Got a Wish? Myanmar’s Wish-Fulfilling Buddha Might be the Answer to Your Lifelong Wishes

At some point in our lives, out of desperation, or maybe just for the fun of it, whether we believe in it or not, we make wishes. Some wait for a meteor shower, or when they chance upon a shooting star. Others utter wishes when visiting a church for the first time, or when throwing a coin into a wishing well. And, of course, each time we blow out a candle on our birthday cake.

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Myanmar Shwedagon Pagoda 5 of 7Myanmar’s iconic Shwedagon Pagoda

Myanmar’s wish-fulfilling Buddha

Did you know that you might just have your wish granted by visiting Myanmar? Well, I didn’t—until I went there to visit a friend in 2015.

There’s a pagoda in Myanmar called The Shwedagon Pagoda. It is Myanmar’s most sacred site, as it is believed to house the sacred relics of the Buddha. It is an iconic landmark located in the city of Yangon. You won’t miss it, as it is a towering 99 meter-high stupa plated with sheets of gold. It is built on a hill 168 feet above sea level; its glowing beauty can be seen in most areas of Yangon, day and night.

Adorned with thousands of diamonds and precious stones, including an enormous emerald which bounces the rays of the sun as it sets, the top of the stupa is embellished with a 76-carat diamond enclosed in a diamond bud. There are four entrances, each guarded by a pair of 30-foot tall leogryphs (lion-like creatures) also known as Chinthe.

Myanmar Shwedagon Pagoda 1of 7Giant leogryphs also known as Chinthe, at the Shwedagon Pagoda entrance

The Planetary posts

At the center of the complex, you will find the eight planetary posts surrounding the main stupa—The Shwedagon Pagoda. Apart from representing eight planets, it also represents each day of the week—with Wednesday split into morning and evening. Each post has a Buddha statue and is marked by animals. Monday is marked by a tiger; Tuesday, a lion; Wednesdays are marked by elephants: morning – a tusked elephant, and evening – a tusk-less elephant; a mouse for Thursday; a guinea pig for Friday; a mythical serpent called “naga” for Saturday, and for Sunday, a mythical bird-like creature called “garuda”.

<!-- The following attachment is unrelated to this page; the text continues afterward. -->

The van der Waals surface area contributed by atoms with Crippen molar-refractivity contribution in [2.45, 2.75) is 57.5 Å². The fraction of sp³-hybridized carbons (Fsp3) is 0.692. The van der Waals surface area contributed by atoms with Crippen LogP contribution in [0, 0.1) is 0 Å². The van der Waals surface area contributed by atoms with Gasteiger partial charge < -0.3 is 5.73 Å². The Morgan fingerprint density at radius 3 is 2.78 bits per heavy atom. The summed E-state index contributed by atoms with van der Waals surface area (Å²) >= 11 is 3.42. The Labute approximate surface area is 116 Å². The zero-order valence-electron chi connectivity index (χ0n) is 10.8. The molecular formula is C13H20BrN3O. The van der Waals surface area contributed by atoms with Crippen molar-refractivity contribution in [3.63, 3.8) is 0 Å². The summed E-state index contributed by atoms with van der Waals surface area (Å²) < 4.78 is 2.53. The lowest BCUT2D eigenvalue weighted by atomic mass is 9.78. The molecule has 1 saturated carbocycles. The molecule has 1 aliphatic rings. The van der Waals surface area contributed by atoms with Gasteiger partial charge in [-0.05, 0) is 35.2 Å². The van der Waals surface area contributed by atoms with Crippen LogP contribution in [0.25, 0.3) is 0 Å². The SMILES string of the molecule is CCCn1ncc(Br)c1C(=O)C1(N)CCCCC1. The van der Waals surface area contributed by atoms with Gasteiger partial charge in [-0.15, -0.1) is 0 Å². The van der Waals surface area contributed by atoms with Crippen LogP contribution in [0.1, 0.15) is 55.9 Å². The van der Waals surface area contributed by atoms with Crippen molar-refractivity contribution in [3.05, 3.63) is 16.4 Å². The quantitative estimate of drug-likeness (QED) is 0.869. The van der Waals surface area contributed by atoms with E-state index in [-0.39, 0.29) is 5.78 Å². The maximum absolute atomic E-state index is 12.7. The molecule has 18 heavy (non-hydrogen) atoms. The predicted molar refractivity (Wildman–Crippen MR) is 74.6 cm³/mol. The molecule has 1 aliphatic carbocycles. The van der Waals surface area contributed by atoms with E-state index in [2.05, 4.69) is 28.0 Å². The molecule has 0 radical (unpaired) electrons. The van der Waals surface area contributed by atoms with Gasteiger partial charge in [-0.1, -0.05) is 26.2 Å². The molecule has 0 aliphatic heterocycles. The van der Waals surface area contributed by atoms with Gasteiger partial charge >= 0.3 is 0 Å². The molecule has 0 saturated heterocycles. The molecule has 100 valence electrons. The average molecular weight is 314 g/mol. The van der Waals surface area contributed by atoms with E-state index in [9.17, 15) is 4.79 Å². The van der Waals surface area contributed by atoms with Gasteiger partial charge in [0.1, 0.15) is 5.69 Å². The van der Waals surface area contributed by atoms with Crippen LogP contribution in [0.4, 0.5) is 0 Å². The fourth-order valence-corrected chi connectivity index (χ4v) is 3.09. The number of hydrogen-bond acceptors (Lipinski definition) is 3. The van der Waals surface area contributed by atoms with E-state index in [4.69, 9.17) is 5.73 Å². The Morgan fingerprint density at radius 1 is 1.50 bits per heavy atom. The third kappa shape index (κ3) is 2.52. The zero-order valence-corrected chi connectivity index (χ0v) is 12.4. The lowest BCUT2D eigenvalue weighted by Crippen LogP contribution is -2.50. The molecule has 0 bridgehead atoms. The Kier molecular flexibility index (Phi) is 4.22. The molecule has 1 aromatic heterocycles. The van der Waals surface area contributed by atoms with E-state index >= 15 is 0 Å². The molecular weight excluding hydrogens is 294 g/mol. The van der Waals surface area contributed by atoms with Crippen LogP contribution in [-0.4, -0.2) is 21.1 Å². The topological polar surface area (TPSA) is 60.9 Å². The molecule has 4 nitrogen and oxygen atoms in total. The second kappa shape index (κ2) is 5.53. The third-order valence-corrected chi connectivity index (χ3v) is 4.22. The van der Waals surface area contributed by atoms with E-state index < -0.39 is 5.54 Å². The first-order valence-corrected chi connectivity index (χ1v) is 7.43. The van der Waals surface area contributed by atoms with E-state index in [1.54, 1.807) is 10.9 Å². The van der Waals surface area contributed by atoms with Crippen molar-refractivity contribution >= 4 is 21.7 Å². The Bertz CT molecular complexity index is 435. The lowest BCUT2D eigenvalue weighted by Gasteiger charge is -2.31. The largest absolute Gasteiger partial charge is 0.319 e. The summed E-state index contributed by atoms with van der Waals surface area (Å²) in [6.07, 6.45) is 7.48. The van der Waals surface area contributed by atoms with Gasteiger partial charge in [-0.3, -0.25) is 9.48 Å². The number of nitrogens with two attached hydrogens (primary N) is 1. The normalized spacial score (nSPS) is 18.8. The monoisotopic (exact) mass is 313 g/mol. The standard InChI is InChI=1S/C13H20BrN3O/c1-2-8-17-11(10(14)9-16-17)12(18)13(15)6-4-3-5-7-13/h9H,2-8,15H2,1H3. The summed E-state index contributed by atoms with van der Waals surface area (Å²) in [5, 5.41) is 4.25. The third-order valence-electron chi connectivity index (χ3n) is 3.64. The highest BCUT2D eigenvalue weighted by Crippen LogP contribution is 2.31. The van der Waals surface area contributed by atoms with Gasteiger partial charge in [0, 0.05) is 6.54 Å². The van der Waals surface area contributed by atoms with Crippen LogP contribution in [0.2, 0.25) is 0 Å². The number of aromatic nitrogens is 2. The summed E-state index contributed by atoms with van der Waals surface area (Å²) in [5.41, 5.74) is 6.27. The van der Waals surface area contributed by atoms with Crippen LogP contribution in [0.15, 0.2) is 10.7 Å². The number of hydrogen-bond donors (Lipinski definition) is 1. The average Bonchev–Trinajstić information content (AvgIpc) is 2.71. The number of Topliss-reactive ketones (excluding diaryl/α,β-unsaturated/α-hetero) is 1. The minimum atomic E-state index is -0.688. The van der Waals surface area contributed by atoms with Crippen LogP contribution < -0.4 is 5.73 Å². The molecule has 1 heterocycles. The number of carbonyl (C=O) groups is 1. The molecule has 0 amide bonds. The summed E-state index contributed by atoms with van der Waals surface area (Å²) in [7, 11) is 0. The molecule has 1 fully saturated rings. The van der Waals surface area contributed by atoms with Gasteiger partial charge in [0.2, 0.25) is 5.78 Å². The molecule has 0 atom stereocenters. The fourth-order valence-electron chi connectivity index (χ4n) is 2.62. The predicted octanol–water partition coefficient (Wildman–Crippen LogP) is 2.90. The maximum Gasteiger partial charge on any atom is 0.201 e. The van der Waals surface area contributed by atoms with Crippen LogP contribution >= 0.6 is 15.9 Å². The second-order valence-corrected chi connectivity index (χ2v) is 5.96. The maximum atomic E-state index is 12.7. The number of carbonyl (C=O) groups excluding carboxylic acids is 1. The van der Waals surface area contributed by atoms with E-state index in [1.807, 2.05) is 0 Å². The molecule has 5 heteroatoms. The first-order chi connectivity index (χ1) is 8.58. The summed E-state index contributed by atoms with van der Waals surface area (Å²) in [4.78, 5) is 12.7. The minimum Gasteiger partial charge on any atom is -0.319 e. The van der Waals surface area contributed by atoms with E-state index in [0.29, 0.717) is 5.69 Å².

Myanmar Shwedagon Pagoda 4 of 7

Wednesday Morning Corner with the tusked elephant

Wish I may, wish I might, have this wish I wish tonight

To make a wish, one must know the day they were born and find their corresponding planetary post labeled as a “corner”. Once you find your post, you will find a small bowl, which you need to fill with water. Pour the water over the Buddha to “bathe” him as you pray and make a wish. You may also offer flowers, candles, and incense, if you like. There is a monk at every post who will bless you with prayers. Donations are not required, but you may willingly do so.

Myanmar Shwedagon Pagoda 7 of 7Bathing the Buddha at the Saturday corner

I was born on a Saturday, so I made a wish at the Saturday corner. I did it for fun holding on to a little hope that it might just come true, because who knows, right? Two weeks later, I had a dream about what I wished for. It felt so real, I knew in my heart, it was going to happen.

A few days later, my wish was granted.

It happened. That made my visit to Myanmar all the more an unforgettable one.

Myanmar Shwedagon Pagoda 6 of 7

Myanmar Shwedagon Pagoda 2 of 7

Myanmar Shwedagon Pagoda 3 of 7Monks offering candles

Shwedagon Pagoda’s Do’s and Don’ts

If you want to go to Myanmar and see the absolutely gorgeous pagoda, here are a few things to keep in mind when visiting Shwedagon:

  1. You must walk barefoot inside the temple complex. Visitors will be asked to take off their socks, shoes, and slippers at any of the four entrances.
  2. Observe strict dress code. Just like in other temples, one must not enter wearing revealing attire. Shoulders and legs must be covered. No sleeveless shirts, miniskirts and shorts. Shawls and Longyis (traditional Burmese pants) are available for rent at the ticket booth.
  3. Observe silence as people go there to honor the Buddha and offer prayers.
  4. Do not, in any way, disrespect the Buddha or any part of the temple complex. It is a place of worship and spiritual enrichment.
  5. When you sit, you must have your feet tucked and not pointing at the Buddha.
  6. Do not touch any Buddha statue nor point your fingers toward it.
  7. The temple is open everyday as early as 4 in the morning and closes at 10 in the evening.
  8. No littering.
  9. Make that wish from the bottom of your heart, and just believe.  😉

Now pack your bags, grab your ticket and passport and I wish you all the luck!. May all your wishes come true—like mine did.

Useful information about myanmar entry requirements